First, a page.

A Roughing Filter is used to remove suspended solids from very turbid (or muddy) water using differently sized filtration media ranging from coarse to fine gravel. It is a pre-treatment step prior to a final disinfection process, such as Chlorination T.6 , Slow Sand Filtration T.9 or Ultrafiltration T.10 . It can be used in the stabilisation and recovery phases of an emergency.
Roughing Filters act less as ‘filters’ and more like sedimentation tanks with an extended surface area. A sedimentation tank is generally designed based on the time it takes for particles to settle out given the tank depth. With a Roughing Filter, the required distance for the settling process is much shorter since the tanks are filled with gravel. This feature, together with an increased available surface area for processes such as sedimentation and adsorption, helps trap particles to make it a more efficient form of sedimentation.
Roughing Filtration uses filtration media that decreases in size, either in the same tank in three separated layers or more commonly/efficiently as three separate chambers in a horizontal tank. Media sizes range from 4–25 mm, with larger sizes towards the inflow (typically 12–25 mm and 8–12 mm) and smaller sizes at the outflow (typically 4–8 mm). For horizontal filters, the total length generally reaches up to 7 metres that is divided into three chambers of decreasing length at a ratio of 3:2:1 moving from coarser to finer media. For filters made from horizontal compartments, the flow can be both horizontal as well as up or down through each compartment. For filters with three layers in one compartment, water flows only in the upflow direction, as it is more efficient for hydraulic cleaning, which uses the force of gravity to drain sediments. Various types of filtration media can be used, though it should be relatively uniform in each chamber/layer and have a good porosity. Roughing Filters can effectively treat turbid water of up to 500 NTU (where NTU is a measurement of turbidity), reducing this turbidity by up to 90 % and bringing it to a level suitable for subsequent treatment processes. For example, when the next step is Slow Sand Filtration T.9 , a turbidity of about 10 NTU is desired. Additionally, Roughing Filters improve microbial water quality by reducing bacterial levels by between 60–99 %.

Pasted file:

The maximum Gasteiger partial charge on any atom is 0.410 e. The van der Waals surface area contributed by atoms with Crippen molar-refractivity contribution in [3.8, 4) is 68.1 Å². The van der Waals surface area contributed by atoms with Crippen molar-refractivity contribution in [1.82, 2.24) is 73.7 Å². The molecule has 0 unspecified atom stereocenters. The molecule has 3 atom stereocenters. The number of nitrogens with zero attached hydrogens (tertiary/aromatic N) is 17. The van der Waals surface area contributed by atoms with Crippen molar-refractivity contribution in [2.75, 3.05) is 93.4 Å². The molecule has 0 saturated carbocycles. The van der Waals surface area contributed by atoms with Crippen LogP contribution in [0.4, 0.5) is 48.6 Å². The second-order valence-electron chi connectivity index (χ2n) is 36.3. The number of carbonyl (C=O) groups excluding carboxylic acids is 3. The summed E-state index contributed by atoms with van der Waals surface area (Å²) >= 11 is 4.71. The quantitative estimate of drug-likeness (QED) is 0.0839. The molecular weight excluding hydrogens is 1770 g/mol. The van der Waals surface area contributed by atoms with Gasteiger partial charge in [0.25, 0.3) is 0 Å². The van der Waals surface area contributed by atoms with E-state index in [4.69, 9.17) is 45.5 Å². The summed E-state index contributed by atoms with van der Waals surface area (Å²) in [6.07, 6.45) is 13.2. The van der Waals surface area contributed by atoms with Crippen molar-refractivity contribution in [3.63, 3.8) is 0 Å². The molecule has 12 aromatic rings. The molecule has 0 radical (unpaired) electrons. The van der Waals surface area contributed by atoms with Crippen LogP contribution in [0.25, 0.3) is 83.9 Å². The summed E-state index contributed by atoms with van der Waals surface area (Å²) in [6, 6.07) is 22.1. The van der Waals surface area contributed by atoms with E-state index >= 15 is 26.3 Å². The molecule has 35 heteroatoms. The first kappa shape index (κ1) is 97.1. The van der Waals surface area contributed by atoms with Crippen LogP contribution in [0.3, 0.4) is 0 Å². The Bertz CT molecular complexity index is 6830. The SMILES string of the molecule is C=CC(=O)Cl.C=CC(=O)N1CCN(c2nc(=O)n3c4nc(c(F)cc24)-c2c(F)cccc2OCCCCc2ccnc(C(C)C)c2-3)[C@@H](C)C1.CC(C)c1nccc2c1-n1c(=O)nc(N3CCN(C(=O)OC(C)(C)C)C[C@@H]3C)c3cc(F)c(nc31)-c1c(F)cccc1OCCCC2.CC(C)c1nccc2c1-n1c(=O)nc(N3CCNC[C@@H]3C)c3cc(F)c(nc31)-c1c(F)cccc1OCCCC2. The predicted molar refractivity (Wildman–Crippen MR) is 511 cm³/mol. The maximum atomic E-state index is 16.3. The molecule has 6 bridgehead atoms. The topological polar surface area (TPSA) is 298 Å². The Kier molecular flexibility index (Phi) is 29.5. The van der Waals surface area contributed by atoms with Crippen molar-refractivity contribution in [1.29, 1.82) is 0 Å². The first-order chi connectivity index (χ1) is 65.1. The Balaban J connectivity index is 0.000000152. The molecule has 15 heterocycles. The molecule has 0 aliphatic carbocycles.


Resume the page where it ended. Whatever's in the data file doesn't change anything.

A key design consideration is a low water velocity throughout the filter, as sedimentation works most efficiently with a non-turbulent flow. To achieve this, the velocity needs to be within 0.3–1.5 m/hour (compaction of m³/m²/hour), though this should preferably be kept close to the most efficient rate of up to 0.6 m/hour. Water coming into or leaving the filter should also not be turbulent to avoid scour and short circuiting. At the intake, this requires inlet weirs covering the width of the filter or baffles to distribute water energy, and at the outflow, a full-width wall over which the water flows or a false filter bed below. A Roughing Filter must remain saturated, as cleaning becomes difficult if it dries out. The outlet control should thus be designed such that the water leaves the filter only at a certain height (e.g. a weir or raised effluent pipe). Hydraulic cleaning via gravity performs best when the drainage components are sized for a high flow of 60–90 m/hour over the filter bed.